I had my first real opportunity to prove myself and my position to others when I attended a campus presentation on grants and knowledge mobilization delivered by Stephen Ross from the Department of English in 2012. As I listened to Ross explain to a roomful of humanities researchers how to effectively mobilize their research activities, it struck me that it would make a lot of sense for all researchers to have a librarian on their grant-funded research team. I approached him after the presentation ward and pitched him the idea. He agreed enthusiastically, following up with an invitation to join him in researching and creating a computational ontology of modernism called Linked Modernisms.2

During library school, I had read quite a few articles about the advantages of embedded librarianship, but it still seemed a largely abstract concept, since I had never been directly involved or embedded in a faculty research project. Working with Ross changed that, and it allowed me to understand the vital impact the academic library and its librarians can have in working directly with researchers on a grant-funded research project. This theme emerged in a subsequent research paper I wrote with my UVic Libraries’ colleague Shailoo Bedi, published in 2017 by College & Research Libraries and entitled “Transforming Roles: Canadian Academic Librarians Embedded in Faculty Research Projects.”3 In our research, Bedi and I discovered that a librarian’s involvement with grants is not only a critical path to engagement with faculty, but it also acts as a catalyst to the development and advancement of an academic librarian’s own research practise. This was certainly true for me, since my involvement in Ross’s research has resulted in a fruitful scholarly output, recently culminating in a chapter-length article on ontology development in Doing More Digital Humanities4 with my fellow collaborators, Jana Millar-Usiskin and Caroline Winter.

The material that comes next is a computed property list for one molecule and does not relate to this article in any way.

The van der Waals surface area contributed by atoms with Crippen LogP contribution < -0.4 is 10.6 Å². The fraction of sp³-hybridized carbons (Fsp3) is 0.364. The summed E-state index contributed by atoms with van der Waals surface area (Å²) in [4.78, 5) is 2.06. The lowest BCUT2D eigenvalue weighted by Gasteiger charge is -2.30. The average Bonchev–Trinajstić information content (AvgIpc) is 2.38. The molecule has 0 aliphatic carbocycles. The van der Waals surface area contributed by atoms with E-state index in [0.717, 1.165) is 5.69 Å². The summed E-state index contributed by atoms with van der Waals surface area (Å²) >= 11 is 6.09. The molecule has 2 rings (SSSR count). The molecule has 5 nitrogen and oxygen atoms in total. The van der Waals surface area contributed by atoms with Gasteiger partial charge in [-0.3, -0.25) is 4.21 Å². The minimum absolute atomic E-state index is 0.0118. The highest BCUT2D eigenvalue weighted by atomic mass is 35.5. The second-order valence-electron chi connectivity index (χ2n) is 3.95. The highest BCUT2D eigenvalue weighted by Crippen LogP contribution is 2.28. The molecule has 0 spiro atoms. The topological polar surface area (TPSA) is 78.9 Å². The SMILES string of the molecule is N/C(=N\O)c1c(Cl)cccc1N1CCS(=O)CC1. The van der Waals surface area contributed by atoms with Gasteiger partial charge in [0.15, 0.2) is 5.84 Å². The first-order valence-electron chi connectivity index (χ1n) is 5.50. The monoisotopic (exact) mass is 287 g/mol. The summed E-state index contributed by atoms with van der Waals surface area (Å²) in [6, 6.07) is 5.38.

Following my involvement with the Linked Modernisms project, in 2013 I began working on a grant for a proposed conference on archives and transgender history with the Academic Director of the Transgender Archives, Aaron Devor, and UVic Libraries’ Director of Special Collections and University Archivist Lara Wilson. Founded in 2007, UVIc’s Transgender Archives is the largest collection of transgender archival material in the world. Its mission is to preserve the history of pioneering activists, community leaders, and researchers who have contributed to the betterment of trans, nonbinary, Two-Spirit, and other gender-diverse people. The three-day conference, called Moving Trans History Forward (MTHF)5 was successfully funded by the Social Sciences and Humanities’ Research Council (SSHRC) Connections program, and was hosted at UVic in March 2014, featuring panels, presentations, performances, and artworks, including the inaugural and immensely popular “Founders Panel,” which featured leading and emerging historical trans pioneers and activists. The conference was enormously successful and generated subsequent biannual conferences in 2016 and 2018. MTHF 2020 was changed to a virtual online event held in March 2021.